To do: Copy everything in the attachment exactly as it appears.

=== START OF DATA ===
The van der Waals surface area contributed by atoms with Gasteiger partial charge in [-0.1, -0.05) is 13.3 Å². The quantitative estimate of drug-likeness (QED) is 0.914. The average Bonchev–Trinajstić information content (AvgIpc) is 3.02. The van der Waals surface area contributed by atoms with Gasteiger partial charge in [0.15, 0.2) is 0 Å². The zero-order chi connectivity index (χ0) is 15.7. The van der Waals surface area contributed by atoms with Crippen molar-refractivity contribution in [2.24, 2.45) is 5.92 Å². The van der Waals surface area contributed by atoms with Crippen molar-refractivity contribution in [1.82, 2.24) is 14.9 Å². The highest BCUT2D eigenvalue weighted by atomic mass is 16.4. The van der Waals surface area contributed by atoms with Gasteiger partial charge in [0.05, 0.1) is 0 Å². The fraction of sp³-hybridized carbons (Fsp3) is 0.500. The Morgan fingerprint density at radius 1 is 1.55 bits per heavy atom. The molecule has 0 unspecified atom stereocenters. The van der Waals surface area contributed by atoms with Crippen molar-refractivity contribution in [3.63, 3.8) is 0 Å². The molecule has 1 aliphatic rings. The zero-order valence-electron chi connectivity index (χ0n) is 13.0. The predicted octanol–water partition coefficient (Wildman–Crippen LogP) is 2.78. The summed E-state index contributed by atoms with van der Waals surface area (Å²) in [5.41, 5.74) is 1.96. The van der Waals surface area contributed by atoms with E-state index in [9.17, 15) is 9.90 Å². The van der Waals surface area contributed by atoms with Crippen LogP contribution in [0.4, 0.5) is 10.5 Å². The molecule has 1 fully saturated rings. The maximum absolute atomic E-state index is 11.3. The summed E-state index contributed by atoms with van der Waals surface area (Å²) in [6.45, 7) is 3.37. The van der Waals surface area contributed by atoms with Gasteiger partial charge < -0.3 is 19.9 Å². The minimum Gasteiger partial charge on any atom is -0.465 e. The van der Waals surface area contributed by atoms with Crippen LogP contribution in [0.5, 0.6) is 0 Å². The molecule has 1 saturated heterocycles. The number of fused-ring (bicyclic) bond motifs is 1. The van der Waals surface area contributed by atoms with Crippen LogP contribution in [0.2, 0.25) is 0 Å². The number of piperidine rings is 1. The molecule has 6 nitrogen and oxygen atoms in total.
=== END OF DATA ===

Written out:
The van der Waals surface area contributed by atoms with Gasteiger partial charge in [-0.1, -0.05) is 13.3 Å². The quantitative estimate of drug-likeness (QED) is 0.914. The average Bonchev–Trinajstić information content (AvgIpc) is 3.02. The van der Waals surface area contributed by atoms with Gasteiger partial charge in [0.15, 0.2) is 0 Å². The zero-order chi connectivity index (χ0) is 15.7. The van der Waals surface area contributed by atoms with Crippen molar-refractivity contribution in [2.24, 2.45) is 5.92 Å². The van der Waals surface area contributed by atoms with Crippen molar-refractivity contribution in [1.82, 2.24) is 14.9 Å². The highest BCUT2D eigenvalue weighted by atomic mass is 16.4. The van der Waals surface area contributed by atoms with Gasteiger partial charge in [0.05, 0.1) is 0 Å². The fraction of sp³-hybridized carbons (Fsp3) is 0.500. The Morgan fingerprint density at radius 1 is 1.55 bits per heavy atom. The molecule has 0 unspecified atom stereocenters. The van der Waals surface area contributed by atoms with Crippen molar-refractivity contribution in [3.63, 3.8) is 0 Å². The molecule has 1 aliphatic rings. The zero-order valence-electron chi connectivity index (χ0n) is 13.0. The predicted octanol–water partition coefficient (Wildman–Crippen LogP) is 2.78. The summed E-state index contributed by atoms with van der Waals surface area (Å²) in [5.41, 5.74) is 1.96. The van der Waals surface area contributed by atoms with E-state index in [9.17, 15) is 9.90 Å². The van der Waals surface area contributed by atoms with Crippen LogP contribution in [0.4, 0.5) is 10.5 Å². The molecule has 1 fully saturated rings. The maximum absolute atomic E-state index is 11.3. The summed E-state index contributed by atoms with van der Waals surface area (Å²) in [6.45, 7) is 3.37. The van der Waals surface area contributed by atoms with Gasteiger partial charge < -0.3 is 19.9 Å². The minimum Gasteiger partial charge on any atom is -0.465 e. The van der Waals surface area contributed by atoms with Crippen LogP contribution in [0.5, 0.6) is 0 Å². The molecule has 1 saturated heterocycles. The number of fused-ring (bicyclic) bond motifs is 1. The van der Waals surface area contributed by atoms with Crippen LogP contribution in [0.2, 0.25) is 0 Å². The number of piperidine rings is 1. The molecule has 6 nitrogen and oxygen atoms in total.